Page 948 - Week 03 - Thursday, 7 April 2022

Next page . . . . Previous page . . . . Speeches . . . . Contents . . . . Debates(HTML) . . . . PDF . . . . Video

This is a very worthy motion. Canberrans who have been lining up for ballots, Canberrans who have been waiting and saving up for their housing choice, will be very pleased to see this motion being brought to this Assembly. I totally reject the minister’s amendment to it.

MRS KIKKERT (Ginninderra) (3.49): I thank Ms Lee for bringing this very important motion before the Assembly. To quote Aussie band Men at Work, Australia has for many decades been the land of plenty. For many of us, and especially those born here, the sight of empty shelves at the supermarket over the past two years has been an important reminder of just how lucky we are to live in a nation generally characterised by enviable levels of peace, stability and prosperity. Mercifully, food shortages have mostly been temporary. In some cases, they have been unavoidable, caused, for example, by disruptions to production or supply chains. In other cases, shortages have been completely unnecessary, caused by irrational behaviour such as the hoarding of toilet paper.

Here in Canberra we are currently experiencing another kind of completely avoidable shortage, one that has already been allowed to go on too long and which is similarly created by irrational and even irresponsible behaviour. This is the shortage of housing choices. I wish to review five facts. Fact 1: in the ACT the government holds monopoly control over the release of land for new homes.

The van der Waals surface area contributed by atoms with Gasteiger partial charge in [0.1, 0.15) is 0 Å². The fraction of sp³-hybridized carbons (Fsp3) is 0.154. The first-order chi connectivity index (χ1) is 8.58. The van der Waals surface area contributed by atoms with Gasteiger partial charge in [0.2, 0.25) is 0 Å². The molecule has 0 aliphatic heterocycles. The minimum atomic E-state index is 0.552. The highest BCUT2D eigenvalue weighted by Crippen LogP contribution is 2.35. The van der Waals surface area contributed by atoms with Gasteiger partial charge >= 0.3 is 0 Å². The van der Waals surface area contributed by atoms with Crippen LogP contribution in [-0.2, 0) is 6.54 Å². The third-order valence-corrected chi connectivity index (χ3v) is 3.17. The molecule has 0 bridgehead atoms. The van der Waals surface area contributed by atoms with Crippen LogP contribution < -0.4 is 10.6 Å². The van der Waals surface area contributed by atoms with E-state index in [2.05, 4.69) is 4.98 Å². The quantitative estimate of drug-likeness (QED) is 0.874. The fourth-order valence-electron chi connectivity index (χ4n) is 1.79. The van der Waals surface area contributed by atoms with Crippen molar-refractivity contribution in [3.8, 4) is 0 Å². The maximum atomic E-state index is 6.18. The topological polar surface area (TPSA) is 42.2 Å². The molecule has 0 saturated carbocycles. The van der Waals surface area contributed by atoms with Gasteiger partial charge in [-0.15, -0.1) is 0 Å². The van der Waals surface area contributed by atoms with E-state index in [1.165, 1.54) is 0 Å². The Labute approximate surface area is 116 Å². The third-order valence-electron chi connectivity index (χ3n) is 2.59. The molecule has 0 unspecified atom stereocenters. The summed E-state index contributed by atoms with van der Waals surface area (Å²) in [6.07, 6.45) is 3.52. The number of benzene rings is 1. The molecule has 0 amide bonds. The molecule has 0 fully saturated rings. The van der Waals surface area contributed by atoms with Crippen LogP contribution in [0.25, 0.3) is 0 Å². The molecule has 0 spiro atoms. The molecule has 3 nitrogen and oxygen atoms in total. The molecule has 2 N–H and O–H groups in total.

Fact 2: the ACT government’s current indicative land release program dictates that approximately 70 per cent of the land for new housing over the next five years will be for high-density dwellings—in other words, apartment blocks.

Fact 3: according to the government’s own Winton report from May 2015, this land release does not match demand. As one can clearly see in chart B of the report, only 7.3 per cent of Canberrans at the time of the survey expressed a desire to live in an apartment. To emphasise, that is 7.3 per cent who wish to live in high-density housing, not 70 per cent. Dictating that the supply of apartments in the territory will be 10 times greater than established demand is absurd. The only explanation is that Labor and the Greens unitedly believe it is their job to control both where and how people will live.

Fact 4: when supply does not meet demand, prices rise. As stated in the government’s own budget review last month, if demand for land is higher than supply, prices go up. The only solution, assuming the government wants a solution, is to increase supply. The expert advice from the ACT Treasury underscores just how ridiculous Mr Barr sounded during recent annual reports hearings when he argued that his government’s land release program has little impact on the territory’s overall house prices, claiming that the program “has influence on the price of housing only in the areas in which land is released”. I understand that Mr Barr studied both economics and economic history at the ANU, but that was nearly 30 years ago. Perhaps it is time for a refresher course on the basics of supply and demand.

Fact 5: it is entirely within the power of the current ACT government to alter its land release program to better align land supply with demand. This motion calls on the

Next page . . . . Previous page . . . . Speeches . . . . Contents . . . . Debates(HTML) . . . . PDF . . . . Video